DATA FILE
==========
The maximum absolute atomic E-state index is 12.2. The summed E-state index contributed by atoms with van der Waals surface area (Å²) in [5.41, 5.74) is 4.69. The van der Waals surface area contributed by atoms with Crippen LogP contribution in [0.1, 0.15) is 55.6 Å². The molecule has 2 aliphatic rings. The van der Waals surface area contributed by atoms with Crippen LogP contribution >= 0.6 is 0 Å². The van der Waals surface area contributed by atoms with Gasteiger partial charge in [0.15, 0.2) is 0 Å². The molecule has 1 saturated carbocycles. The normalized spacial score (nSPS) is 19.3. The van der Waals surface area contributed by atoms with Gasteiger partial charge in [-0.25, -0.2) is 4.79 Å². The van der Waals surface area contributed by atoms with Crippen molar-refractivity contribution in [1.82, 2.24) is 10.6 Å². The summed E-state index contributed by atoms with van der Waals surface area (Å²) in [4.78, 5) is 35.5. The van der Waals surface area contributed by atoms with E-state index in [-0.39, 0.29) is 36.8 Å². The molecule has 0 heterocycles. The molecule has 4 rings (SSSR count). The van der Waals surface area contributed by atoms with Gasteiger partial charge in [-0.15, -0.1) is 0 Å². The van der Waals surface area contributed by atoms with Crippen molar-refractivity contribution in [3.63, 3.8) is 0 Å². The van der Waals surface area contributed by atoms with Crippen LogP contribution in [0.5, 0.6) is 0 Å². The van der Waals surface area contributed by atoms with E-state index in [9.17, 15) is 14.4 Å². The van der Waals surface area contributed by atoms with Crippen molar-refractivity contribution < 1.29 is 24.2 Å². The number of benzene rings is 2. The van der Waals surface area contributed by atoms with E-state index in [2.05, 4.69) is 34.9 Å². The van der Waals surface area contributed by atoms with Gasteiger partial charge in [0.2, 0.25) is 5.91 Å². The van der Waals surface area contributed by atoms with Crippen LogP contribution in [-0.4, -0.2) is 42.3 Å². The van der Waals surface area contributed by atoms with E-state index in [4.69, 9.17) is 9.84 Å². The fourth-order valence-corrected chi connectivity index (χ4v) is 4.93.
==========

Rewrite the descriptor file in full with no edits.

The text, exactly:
The maximum absolute atomic E-state index is 12.2. The summed E-state index contributed by atoms with van der Waals surface area (Å²) in [5.41, 5.74) is 4.69. The van der Waals surface area contributed by atoms with Crippen LogP contribution in [0.1, 0.15) is 55.6 Å². The molecule has 2 aliphatic rings. The van der Waals surface area contributed by atoms with Crippen LogP contribution >= 0.6 is 0 Å². The van der Waals surface area contributed by atoms with Gasteiger partial charge in [0.15, 0.2) is 0 Å². The molecule has 1 saturated carbocycles. The normalized spacial score (nSPS) is 19.3. The van der Waals surface area contributed by atoms with Gasteiger partial charge in [-0.25, -0.2) is 4.79 Å². The van der Waals surface area contributed by atoms with Crippen molar-refractivity contribution in [1.82, 2.24) is 10.6 Å². The summed E-state index contributed by atoms with van der Waals surface area (Å²) in [4.78, 5) is 35.5. The van der Waals surface area contributed by atoms with E-state index in [-0.39, 0.29) is 36.8 Å². The molecule has 0 heterocycles. The molecule has 4 rings (SSSR count). The van der Waals surface area contributed by atoms with Gasteiger partial charge in [-0.15, -0.1) is 0 Å². The van der Waals surface area contributed by atoms with Crippen molar-refractivity contribution in [3.63, 3.8) is 0 Å². The van der Waals surface area contributed by atoms with Crippen LogP contribution in [0.5, 0.6) is 0 Å². The van der Waals surface area contributed by atoms with E-state index in [9.17, 15) is 14.4 Å². The van der Waals surface area contributed by atoms with Crippen molar-refractivity contribution < 1.29 is 24.2 Å². The number of benzene rings is 2. The van der Waals surface area contributed by atoms with E-state index in [2.05, 4.69) is 34.9 Å². The van der Waals surface area contributed by atoms with Gasteiger partial charge in [0.2, 0.25) is 5.91 Å². The van der Waals surface area contributed by atoms with Crippen LogP contribution in [-0.4, -0.2) is 42.3 Å². The van der Waals surface area contributed by atoms with E-state index in [4.69, 9.17) is 9.84 Å². The fourth-order valence-corrected chi connectivity index (χ4v) is 4.93.